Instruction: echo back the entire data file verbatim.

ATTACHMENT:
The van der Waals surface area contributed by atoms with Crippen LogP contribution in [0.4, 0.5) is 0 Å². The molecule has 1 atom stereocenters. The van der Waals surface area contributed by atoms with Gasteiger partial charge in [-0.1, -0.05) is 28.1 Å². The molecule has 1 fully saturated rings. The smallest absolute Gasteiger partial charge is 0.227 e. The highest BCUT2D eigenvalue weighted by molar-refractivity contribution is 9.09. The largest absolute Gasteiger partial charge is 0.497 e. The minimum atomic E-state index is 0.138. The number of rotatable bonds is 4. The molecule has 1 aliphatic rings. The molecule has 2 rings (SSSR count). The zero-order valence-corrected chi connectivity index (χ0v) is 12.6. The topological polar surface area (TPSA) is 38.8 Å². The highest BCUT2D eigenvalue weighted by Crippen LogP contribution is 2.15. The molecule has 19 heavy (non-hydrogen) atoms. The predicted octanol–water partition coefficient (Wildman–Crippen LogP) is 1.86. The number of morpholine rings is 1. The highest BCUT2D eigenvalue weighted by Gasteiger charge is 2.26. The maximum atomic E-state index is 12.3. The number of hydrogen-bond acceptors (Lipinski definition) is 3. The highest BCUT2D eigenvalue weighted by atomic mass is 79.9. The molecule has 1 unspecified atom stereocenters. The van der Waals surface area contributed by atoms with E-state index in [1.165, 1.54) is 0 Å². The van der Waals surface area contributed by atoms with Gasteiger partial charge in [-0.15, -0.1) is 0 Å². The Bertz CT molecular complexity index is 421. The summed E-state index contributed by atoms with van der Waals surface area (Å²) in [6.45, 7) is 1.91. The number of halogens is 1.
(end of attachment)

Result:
The van der Waals surface area contributed by atoms with Crippen LogP contribution in [0.4, 0.5) is 0 Å². The molecule has 1 atom stereocenters. The van der Waals surface area contributed by atoms with Gasteiger partial charge in [-0.1, -0.05) is 28.1 Å². The molecule has 1 fully saturated rings. The smallest absolute Gasteiger partial charge is 0.227 e. The highest BCUT2D eigenvalue weighted by molar-refractivity contribution is 9.09. The largest absolute Gasteiger partial charge is 0.497 e. The minimum atomic E-state index is 0.138. The number of rotatable bonds is 4. The molecule has 1 aliphatic rings. The molecule has 2 rings (SSSR count). The zero-order valence-corrected chi connectivity index (χ0v) is 12.6. The topological polar surface area (TPSA) is 38.8 Å². The highest BCUT2D eigenvalue weighted by Crippen LogP contribution is 2.15. The molecule has 19 heavy (non-hydrogen) atoms. The predicted octanol–water partition coefficient (Wildman–Crippen LogP) is 1.86. The number of morpholine rings is 1. The highest BCUT2D eigenvalue weighted by Gasteiger charge is 2.26. The maximum atomic E-state index is 12.3. The number of hydrogen-bond acceptors (Lipinski definition) is 3. The highest BCUT2D eigenvalue weighted by atomic mass is 79.9. The molecule has 1 unspecified atom stereocenters. The van der Waals surface area contributed by atoms with E-state index in [1.165, 1.54) is 0 Å². The van der Waals surface area contributed by atoms with Gasteiger partial charge in [-0.15, -0.1) is 0 Å². The Bertz CT molecular complexity index is 421. The summed E-state index contributed by atoms with van der Waals surface area (Å²) in [6.45, 7) is 1.91. The number of halogens is 1.